Much like any other nerd out there, I've recently seen the second to last Harry Potter movie. I'm not about to say it was the most amazing piece of theatrical genius out there, but I will say it was mighty entertaining. What I WILL say is that within the movie was an animated three minute section, called "The Three Brothers". It was gorgeous and so well directed that I had to do a bit of research. Directed by Ben Hibon and created by Framestore, we learn of the story of the Three Brothers and their encounter with Death.
Sorry about the youtube poor quality clip.
Sequence supervisor at Framestore Dale Newton tells us,
"We tried a few things to get a gritty and hand-made feel. The inspiration was the way Lotte Reiniger had the childlike-ness for her animation, but we didn't necessarily want it to look like a stop-motion piece of animation. Because of the camera moves, we couldn't always split things down on twos. So we couldn't rely on any sort of technological roughing of the edges. The one thing we were keenly aware of at all times was the silhouettes which enabled us to play on a certain theatricality. The hands do so much of the talking - Death's hands for example are almost as expressive as his face is.
When we designed the characters, we tried to purposely design puppets. So we didn't give the characters, for instance, whites in their eyes. You didn't want to read them through, say, traditional blend shapes on their heads. It all had to be told throughout their entire pose. We were very conscious that the attitude of the characters at that point had to be read through their entire pose. This forced us into thinking theatrically, and we should feel like we're watching a very clever puppet show, not a traditional character-animated movie."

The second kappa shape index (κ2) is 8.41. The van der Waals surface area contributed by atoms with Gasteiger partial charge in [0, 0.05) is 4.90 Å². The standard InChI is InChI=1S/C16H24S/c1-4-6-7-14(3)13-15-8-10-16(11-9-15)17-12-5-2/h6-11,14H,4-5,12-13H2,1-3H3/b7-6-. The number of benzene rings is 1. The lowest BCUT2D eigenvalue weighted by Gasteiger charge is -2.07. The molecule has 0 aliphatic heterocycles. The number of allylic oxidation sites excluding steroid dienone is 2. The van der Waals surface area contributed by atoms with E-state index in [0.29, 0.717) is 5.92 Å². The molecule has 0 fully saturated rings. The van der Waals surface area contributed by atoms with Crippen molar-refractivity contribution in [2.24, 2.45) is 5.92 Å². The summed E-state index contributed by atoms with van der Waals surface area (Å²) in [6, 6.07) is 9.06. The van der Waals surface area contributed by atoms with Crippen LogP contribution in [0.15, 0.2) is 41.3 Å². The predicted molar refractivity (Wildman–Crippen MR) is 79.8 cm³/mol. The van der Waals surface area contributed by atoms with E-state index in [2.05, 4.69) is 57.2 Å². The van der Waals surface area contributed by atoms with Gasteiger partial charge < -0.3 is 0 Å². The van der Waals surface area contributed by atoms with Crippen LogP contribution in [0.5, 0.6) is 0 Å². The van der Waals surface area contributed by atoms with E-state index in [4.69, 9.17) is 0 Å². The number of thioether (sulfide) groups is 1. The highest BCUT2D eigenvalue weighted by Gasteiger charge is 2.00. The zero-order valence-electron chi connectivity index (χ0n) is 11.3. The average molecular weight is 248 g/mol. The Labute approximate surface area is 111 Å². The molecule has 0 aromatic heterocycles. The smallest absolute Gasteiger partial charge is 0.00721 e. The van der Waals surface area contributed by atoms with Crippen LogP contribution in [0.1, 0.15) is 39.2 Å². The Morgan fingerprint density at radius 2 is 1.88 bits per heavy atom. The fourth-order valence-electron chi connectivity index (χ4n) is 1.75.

It's totally stunning, and in case you haven't seen "The Adventures of Prince Achmed", by Lotte Reiniger... YOU MUST. It is the oldest surviving animated feature film (two earlier ones were made in Argentina by Quirino Cristiani, but they are considered lost), and it featured a silhouette animation technique Reiniger had invented which involved manipulated cutouts made from cardboard and thin sheets of lead under a camera. The technique she used for the camera is similar to Wayang shadow puppets (though hers were animated frame by frame, not manipulated in live action). The original prints featured color tinting. The story is based on the elements taken from the collection 1001 Arabian Nights, specifically The Story of Prince Ahmed and the Fairy Paribanou featured in Andrew Lang's The Blue Fairy Book. With the assistance of Aladdin, the Witch of the Fiery Mountain, and a magic horse, the title character reclaims the magic lamp and conquers the African sorcerer. The culminating scene in the film is the battle between die Hexe (the witch) and die africanische Zauberer (the African sorcerer), in which those characters undergo fabulous transformations. All is well in the end: Aladdin marries Dinarsade (Achmed's sister and daughter of the Caliph); Achmed marries Pari Banu; the African sorcerer is defeated; and the foursome return to the Caliph's kingdom.
And last but not least, just a moment of extreme praise for YellowShed, the duo of Todd Hemker's and Soyeon Kim's work. I think it's on the same level of kickassitude that the previous clips have had.
GODS! All of them Gods for me to worship!